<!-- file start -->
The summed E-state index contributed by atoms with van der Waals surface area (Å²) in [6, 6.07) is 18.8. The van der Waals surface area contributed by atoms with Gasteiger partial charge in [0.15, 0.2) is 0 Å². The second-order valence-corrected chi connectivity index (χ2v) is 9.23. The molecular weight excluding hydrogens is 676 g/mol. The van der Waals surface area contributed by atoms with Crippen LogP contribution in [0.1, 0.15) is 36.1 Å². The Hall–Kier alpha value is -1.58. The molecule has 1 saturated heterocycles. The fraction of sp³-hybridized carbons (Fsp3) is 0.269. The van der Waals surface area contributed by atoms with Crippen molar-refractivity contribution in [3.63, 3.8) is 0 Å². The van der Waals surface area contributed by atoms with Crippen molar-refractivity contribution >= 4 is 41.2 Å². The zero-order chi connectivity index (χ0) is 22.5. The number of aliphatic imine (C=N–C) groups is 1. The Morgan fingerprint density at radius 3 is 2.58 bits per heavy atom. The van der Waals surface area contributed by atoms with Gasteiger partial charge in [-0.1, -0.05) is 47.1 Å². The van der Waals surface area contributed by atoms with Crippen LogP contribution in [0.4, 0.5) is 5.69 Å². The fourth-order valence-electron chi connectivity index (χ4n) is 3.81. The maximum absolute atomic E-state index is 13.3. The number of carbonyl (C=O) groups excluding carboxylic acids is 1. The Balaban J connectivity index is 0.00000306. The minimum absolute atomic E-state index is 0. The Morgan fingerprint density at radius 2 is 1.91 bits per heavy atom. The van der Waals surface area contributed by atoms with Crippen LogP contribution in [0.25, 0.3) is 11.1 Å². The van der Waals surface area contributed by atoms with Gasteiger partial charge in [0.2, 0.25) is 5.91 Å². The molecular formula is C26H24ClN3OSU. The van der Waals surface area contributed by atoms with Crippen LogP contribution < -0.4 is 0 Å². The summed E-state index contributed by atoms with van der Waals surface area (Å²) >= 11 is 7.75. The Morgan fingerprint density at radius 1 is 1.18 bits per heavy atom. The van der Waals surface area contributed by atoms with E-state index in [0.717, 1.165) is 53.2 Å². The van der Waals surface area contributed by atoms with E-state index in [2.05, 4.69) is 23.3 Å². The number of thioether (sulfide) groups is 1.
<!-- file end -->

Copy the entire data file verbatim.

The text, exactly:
The summed E-state index contributed by atoms with van der Waals surface area (Å²) in [6, 6.07) is 18.8. The van der Waals surface area contributed by atoms with Gasteiger partial charge in [0.15, 0.2) is 0 Å². The second-order valence-corrected chi connectivity index (χ2v) is 9.23. The molecular weight excluding hydrogens is 676 g/mol. The van der Waals surface area contributed by atoms with Crippen LogP contribution in [0.1, 0.15) is 36.1 Å². The Hall–Kier alpha value is -1.58. The molecule has 1 saturated heterocycles. The fraction of sp³-hybridized carbons (Fsp3) is 0.269. The van der Waals surface area contributed by atoms with Crippen molar-refractivity contribution in [3.63, 3.8) is 0 Å². The van der Waals surface area contributed by atoms with Crippen molar-refractivity contribution >= 4 is 41.2 Å². The zero-order chi connectivity index (χ0) is 22.5. The number of aliphatic imine (C=N–C) groups is 1. The Morgan fingerprint density at radius 3 is 2.58 bits per heavy atom. The van der Waals surface area contributed by atoms with Gasteiger partial charge in [-0.1, -0.05) is 47.1 Å². The van der Waals surface area contributed by atoms with Crippen LogP contribution in [0.4, 0.5) is 5.69 Å². The fourth-order valence-electron chi connectivity index (χ4n) is 3.81. The maximum absolute atomic E-state index is 13.3. The number of carbonyl (C=O) groups excluding carboxylic acids is 1. The Balaban J connectivity index is 0.00000306. The minimum absolute atomic E-state index is 0. The Morgan fingerprint density at radius 2 is 1.91 bits per heavy atom. The van der Waals surface area contributed by atoms with Crippen LogP contribution in [0.25, 0.3) is 11.1 Å². The van der Waals surface area contributed by atoms with Gasteiger partial charge in [0.2, 0.25) is 5.91 Å². The molecular formula is C26H24ClN3OSU. The van der Waals surface area contributed by atoms with Crippen LogP contribution < -0.4 is 0 Å². The summed E-state index contributed by atoms with van der Waals surface area (Å²) >= 11 is 7.75. The Morgan fingerprint density at radius 1 is 1.18 bits per heavy atom. The van der Waals surface area contributed by atoms with E-state index in [0.717, 1.165) is 53.2 Å². The van der Waals surface area contributed by atoms with E-state index in [2.05, 4.69) is 23.3 Å². The number of thioether (sulfide) groups is 1.